A selection interview" is a selection procedure designed to predict future job performance on the basis of applicants' oral responses to oral inquiries".
The interview is probably the most commonly used assessment tool. A job interview follows a pre-determined structure and is designed to predict future job performance on the basis of the applicants' oral responses to oral inquiries. The interview may last about 45 minutes and the process is tape recorded. During this process, the interviewer will ask you and all the other candidates the same set of structured job-related questions. However, during the interview, the interviewer may ask as many follow-up questions as necessary in order to clarify answers. Using information from your application form and considering your responses, the interviewer will evaluate and compare you with all the other candidates according to the same set of standards.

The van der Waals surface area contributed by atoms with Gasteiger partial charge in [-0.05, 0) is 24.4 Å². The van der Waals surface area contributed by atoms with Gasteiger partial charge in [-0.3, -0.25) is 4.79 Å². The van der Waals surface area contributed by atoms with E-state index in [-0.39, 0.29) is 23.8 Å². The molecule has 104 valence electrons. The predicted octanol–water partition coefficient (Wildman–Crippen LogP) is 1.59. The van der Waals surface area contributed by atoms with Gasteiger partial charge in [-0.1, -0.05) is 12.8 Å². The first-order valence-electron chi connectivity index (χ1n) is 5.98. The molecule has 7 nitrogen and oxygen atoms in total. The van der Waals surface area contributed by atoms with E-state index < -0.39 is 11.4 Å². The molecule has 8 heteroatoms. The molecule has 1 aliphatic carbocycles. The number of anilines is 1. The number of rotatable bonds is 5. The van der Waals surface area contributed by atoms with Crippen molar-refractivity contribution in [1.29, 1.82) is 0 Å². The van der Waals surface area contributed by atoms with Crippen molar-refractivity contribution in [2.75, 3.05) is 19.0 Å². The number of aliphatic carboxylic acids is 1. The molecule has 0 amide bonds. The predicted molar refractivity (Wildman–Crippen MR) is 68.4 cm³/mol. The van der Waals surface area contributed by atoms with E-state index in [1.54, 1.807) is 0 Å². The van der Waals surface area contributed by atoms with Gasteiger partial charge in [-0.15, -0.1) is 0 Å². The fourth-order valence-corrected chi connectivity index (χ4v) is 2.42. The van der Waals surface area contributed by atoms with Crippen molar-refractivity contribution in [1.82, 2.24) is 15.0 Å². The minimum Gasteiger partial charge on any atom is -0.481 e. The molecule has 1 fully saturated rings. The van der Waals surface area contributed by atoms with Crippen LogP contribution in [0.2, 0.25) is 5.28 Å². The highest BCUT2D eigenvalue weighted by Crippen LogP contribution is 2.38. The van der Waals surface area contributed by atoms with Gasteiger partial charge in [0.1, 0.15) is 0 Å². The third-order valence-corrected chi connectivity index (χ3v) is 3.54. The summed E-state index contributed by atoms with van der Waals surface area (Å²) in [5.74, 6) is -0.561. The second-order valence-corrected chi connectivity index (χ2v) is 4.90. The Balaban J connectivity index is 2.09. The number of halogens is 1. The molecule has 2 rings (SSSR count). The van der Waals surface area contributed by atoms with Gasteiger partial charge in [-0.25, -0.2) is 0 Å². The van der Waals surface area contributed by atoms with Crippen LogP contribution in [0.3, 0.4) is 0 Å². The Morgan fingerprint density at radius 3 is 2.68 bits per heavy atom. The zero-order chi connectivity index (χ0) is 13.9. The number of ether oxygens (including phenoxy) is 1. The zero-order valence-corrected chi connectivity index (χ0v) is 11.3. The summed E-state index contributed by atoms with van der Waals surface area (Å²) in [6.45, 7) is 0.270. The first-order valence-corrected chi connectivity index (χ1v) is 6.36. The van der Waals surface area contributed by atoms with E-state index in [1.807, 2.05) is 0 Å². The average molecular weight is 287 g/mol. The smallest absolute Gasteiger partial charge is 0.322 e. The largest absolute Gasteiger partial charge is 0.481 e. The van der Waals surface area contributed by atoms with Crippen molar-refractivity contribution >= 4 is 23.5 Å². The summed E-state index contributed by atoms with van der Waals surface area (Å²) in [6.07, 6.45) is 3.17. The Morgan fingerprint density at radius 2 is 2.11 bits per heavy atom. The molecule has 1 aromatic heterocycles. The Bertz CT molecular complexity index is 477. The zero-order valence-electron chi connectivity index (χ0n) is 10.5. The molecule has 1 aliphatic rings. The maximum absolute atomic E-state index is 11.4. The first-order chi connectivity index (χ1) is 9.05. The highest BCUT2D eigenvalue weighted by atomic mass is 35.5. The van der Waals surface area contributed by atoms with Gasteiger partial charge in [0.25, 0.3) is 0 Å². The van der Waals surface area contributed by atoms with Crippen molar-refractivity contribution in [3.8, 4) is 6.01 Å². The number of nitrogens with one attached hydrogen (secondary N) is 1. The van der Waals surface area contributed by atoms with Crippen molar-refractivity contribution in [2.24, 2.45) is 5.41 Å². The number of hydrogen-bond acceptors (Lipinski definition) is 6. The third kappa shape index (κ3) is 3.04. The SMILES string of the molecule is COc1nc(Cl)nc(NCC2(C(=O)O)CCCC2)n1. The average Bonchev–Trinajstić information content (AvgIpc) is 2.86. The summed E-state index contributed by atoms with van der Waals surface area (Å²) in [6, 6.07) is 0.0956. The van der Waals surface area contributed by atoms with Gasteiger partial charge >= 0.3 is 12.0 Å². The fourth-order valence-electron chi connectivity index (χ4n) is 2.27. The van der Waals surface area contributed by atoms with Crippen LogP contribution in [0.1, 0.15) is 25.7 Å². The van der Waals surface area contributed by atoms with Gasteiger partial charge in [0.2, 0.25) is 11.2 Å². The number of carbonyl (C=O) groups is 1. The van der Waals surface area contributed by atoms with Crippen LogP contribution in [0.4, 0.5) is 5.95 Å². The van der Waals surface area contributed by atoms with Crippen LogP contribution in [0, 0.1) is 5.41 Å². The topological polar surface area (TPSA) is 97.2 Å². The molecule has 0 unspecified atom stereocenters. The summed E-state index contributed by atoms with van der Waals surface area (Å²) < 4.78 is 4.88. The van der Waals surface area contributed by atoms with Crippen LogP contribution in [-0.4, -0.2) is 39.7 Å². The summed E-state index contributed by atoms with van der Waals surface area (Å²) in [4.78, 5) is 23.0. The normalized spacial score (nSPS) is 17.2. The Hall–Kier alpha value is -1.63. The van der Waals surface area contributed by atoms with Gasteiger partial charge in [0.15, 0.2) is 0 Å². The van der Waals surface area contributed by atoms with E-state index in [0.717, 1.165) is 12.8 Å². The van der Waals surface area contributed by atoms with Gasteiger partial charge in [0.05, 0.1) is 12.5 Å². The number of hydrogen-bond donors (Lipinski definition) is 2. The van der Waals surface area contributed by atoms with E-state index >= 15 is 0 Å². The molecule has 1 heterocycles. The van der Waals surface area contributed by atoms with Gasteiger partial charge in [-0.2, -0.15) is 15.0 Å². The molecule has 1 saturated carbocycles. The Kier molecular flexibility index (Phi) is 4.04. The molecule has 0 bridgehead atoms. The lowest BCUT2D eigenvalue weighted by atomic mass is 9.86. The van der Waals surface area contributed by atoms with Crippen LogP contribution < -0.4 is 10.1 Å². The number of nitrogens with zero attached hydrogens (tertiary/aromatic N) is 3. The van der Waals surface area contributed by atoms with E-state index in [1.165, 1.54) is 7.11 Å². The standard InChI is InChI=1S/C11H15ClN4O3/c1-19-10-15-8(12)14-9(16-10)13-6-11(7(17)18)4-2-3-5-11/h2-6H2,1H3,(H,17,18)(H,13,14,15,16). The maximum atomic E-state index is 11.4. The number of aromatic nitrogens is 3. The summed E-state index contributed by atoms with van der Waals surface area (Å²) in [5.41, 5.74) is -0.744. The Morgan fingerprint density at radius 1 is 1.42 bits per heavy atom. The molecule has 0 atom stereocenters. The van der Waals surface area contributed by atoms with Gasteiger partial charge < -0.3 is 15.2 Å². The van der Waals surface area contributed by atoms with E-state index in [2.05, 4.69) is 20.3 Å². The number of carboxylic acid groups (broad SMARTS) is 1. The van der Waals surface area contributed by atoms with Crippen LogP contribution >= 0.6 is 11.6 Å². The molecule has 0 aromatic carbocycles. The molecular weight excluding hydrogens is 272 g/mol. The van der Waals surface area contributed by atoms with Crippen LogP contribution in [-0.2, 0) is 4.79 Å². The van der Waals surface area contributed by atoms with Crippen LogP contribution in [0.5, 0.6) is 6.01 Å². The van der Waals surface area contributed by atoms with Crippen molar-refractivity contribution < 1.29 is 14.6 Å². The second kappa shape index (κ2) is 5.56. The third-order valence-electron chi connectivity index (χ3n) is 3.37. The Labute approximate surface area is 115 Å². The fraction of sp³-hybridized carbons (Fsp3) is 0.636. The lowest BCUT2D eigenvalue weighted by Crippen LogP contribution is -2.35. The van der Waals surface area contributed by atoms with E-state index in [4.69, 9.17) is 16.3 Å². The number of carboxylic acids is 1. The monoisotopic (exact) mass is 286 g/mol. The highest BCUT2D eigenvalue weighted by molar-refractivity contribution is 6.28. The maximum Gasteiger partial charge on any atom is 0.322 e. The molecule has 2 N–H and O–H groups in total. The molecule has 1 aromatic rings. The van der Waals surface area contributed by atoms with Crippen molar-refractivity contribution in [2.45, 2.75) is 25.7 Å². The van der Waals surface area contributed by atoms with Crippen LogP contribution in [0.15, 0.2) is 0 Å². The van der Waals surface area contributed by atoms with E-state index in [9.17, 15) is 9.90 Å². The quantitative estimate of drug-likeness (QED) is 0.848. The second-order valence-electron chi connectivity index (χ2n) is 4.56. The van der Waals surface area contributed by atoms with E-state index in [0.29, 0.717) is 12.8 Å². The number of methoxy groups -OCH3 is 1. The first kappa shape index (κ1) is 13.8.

Types of Interviews
Candidates are asked questions pertaining to how they would handle job knowledge.
Interviews tapping job knowledge offer a way to assess a candidate's current level of knowledge related to relevant implicit dimensions of job performance
Candidates are interviewed about what actions they would take in various job-related situations. For example, "A major duty of your job involves interacting with the public. If an irate employee came into your department and angrily demanded to know why his/her vacation was denied, what would you do?"
This technique entails the job candidate giving oral responses to job-related questions asked by a committee of interviewers. Each member of the committee then rates each interviewee on presentation skills. For example, prior to the interview, the candidate will have time to study a few technical questions, and prepare their responses for presentation to the raters."
Candidates are asked to pretend that they already have the job...